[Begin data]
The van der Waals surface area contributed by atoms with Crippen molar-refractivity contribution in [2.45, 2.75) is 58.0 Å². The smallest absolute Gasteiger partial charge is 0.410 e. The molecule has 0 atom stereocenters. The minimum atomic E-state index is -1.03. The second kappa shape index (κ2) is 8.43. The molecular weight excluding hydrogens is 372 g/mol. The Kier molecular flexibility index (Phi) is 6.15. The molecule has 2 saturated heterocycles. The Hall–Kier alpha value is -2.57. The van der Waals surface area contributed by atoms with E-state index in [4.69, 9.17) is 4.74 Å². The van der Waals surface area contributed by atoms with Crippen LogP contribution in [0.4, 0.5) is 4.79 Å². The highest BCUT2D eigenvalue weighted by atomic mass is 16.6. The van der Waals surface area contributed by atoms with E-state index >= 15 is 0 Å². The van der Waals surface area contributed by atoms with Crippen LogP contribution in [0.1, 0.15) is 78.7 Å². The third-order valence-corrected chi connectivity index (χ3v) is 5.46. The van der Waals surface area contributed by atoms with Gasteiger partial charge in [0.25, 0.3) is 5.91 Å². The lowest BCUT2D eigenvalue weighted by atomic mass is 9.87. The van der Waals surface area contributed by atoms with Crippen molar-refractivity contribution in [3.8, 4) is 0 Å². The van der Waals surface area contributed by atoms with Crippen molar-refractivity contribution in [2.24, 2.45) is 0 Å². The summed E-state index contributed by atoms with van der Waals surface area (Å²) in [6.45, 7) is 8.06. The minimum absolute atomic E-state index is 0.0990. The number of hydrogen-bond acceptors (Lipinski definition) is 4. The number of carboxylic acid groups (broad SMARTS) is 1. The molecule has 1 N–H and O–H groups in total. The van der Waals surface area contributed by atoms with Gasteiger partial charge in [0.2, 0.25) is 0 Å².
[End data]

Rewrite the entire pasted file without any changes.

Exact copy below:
The van der Waals surface area contributed by atoms with Crippen molar-refractivity contribution in [2.45, 2.75) is 58.0 Å². The smallest absolute Gasteiger partial charge is 0.410 e. The molecule has 0 atom stereocenters. The minimum atomic E-state index is -1.03. The second kappa shape index (κ2) is 8.43. The molecular weight excluding hydrogens is 372 g/mol. The Kier molecular flexibility index (Phi) is 6.15. The molecule has 2 saturated heterocycles. The Hall–Kier alpha value is -2.57. The van der Waals surface area contributed by atoms with E-state index in [4.69, 9.17) is 4.74 Å². The van der Waals surface area contributed by atoms with Crippen LogP contribution in [0.4, 0.5) is 4.79 Å². The highest BCUT2D eigenvalue weighted by atomic mass is 16.6. The van der Waals surface area contributed by atoms with E-state index >= 15 is 0 Å². The van der Waals surface area contributed by atoms with Crippen LogP contribution in [0.1, 0.15) is 78.7 Å². The third-order valence-corrected chi connectivity index (χ3v) is 5.46. The van der Waals surface area contributed by atoms with Gasteiger partial charge in [0.25, 0.3) is 5.91 Å². The lowest BCUT2D eigenvalue weighted by atomic mass is 9.87. The van der Waals surface area contributed by atoms with Crippen molar-refractivity contribution in [3.8, 4) is 0 Å². The van der Waals surface area contributed by atoms with Crippen molar-refractivity contribution in [2.24, 2.45) is 0 Å². The summed E-state index contributed by atoms with van der Waals surface area (Å²) in [6.45, 7) is 8.06. The minimum absolute atomic E-state index is 0.0990. The number of hydrogen-bond acceptors (Lipinski definition) is 4. The number of carboxylic acid groups (broad SMARTS) is 1. The molecule has 1 N–H and O–H groups in total. The van der Waals surface area contributed by atoms with Gasteiger partial charge in [0.2, 0.25) is 0 Å².